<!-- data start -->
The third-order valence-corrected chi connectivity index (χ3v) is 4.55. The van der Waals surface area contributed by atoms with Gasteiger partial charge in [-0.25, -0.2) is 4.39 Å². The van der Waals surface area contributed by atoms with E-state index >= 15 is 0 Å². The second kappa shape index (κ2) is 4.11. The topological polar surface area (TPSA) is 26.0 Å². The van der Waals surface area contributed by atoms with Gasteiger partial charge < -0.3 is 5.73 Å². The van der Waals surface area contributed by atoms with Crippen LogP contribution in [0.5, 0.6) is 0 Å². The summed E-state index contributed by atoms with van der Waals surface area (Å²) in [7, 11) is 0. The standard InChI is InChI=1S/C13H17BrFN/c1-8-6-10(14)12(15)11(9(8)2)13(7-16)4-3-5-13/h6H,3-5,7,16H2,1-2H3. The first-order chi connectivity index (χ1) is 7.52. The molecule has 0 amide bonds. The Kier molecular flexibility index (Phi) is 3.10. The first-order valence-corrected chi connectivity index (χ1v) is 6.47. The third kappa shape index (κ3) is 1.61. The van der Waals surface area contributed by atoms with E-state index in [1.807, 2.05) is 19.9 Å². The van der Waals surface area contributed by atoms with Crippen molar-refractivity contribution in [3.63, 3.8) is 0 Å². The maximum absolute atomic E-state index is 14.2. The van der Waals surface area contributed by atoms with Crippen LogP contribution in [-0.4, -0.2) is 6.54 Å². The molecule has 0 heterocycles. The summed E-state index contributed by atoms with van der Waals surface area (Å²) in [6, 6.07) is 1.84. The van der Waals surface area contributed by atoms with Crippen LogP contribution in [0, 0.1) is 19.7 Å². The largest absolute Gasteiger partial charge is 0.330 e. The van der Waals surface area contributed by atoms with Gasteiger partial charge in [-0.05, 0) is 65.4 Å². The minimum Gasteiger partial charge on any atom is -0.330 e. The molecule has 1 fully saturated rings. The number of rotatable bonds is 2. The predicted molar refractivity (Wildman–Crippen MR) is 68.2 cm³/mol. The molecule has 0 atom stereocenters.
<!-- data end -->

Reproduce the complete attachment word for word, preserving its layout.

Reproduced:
The third-order valence-corrected chi connectivity index (χ3v) is 4.55. The van der Waals surface area contributed by atoms with Gasteiger partial charge in [-0.25, -0.2) is 4.39 Å². The van der Waals surface area contributed by atoms with E-state index >= 15 is 0 Å². The second kappa shape index (κ2) is 4.11. The topological polar surface area (TPSA) is 26.0 Å². The van der Waals surface area contributed by atoms with Gasteiger partial charge < -0.3 is 5.73 Å². The van der Waals surface area contributed by atoms with Crippen LogP contribution in [0.5, 0.6) is 0 Å². The summed E-state index contributed by atoms with van der Waals surface area (Å²) in [7, 11) is 0. The standard InChI is InChI=1S/C13H17BrFN/c1-8-6-10(14)12(15)11(9(8)2)13(7-16)4-3-5-13/h6H,3-5,7,16H2,1-2H3. The first-order chi connectivity index (χ1) is 7.52. The molecule has 0 amide bonds. The Kier molecular flexibility index (Phi) is 3.10. The first-order valence-corrected chi connectivity index (χ1v) is 6.47. The third kappa shape index (κ3) is 1.61. The van der Waals surface area contributed by atoms with E-state index in [1.807, 2.05) is 19.9 Å². The van der Waals surface area contributed by atoms with Crippen molar-refractivity contribution in [3.63, 3.8) is 0 Å². The maximum absolute atomic E-state index is 14.2. The van der Waals surface area contributed by atoms with Crippen LogP contribution in [-0.4, -0.2) is 6.54 Å². The molecule has 0 heterocycles. The summed E-state index contributed by atoms with van der Waals surface area (Å²) in [6, 6.07) is 1.84. The van der Waals surface area contributed by atoms with Crippen LogP contribution in [0, 0.1) is 19.7 Å². The largest absolute Gasteiger partial charge is 0.330 e. The van der Waals surface area contributed by atoms with Gasteiger partial charge in [-0.05, 0) is 65.4 Å². The minimum Gasteiger partial charge on any atom is -0.330 e. The molecule has 1 fully saturated rings. The number of rotatable bonds is 2. The predicted molar refractivity (Wildman–Crippen MR) is 68.2 cm³/mol. The molecule has 0 atom stereocenters.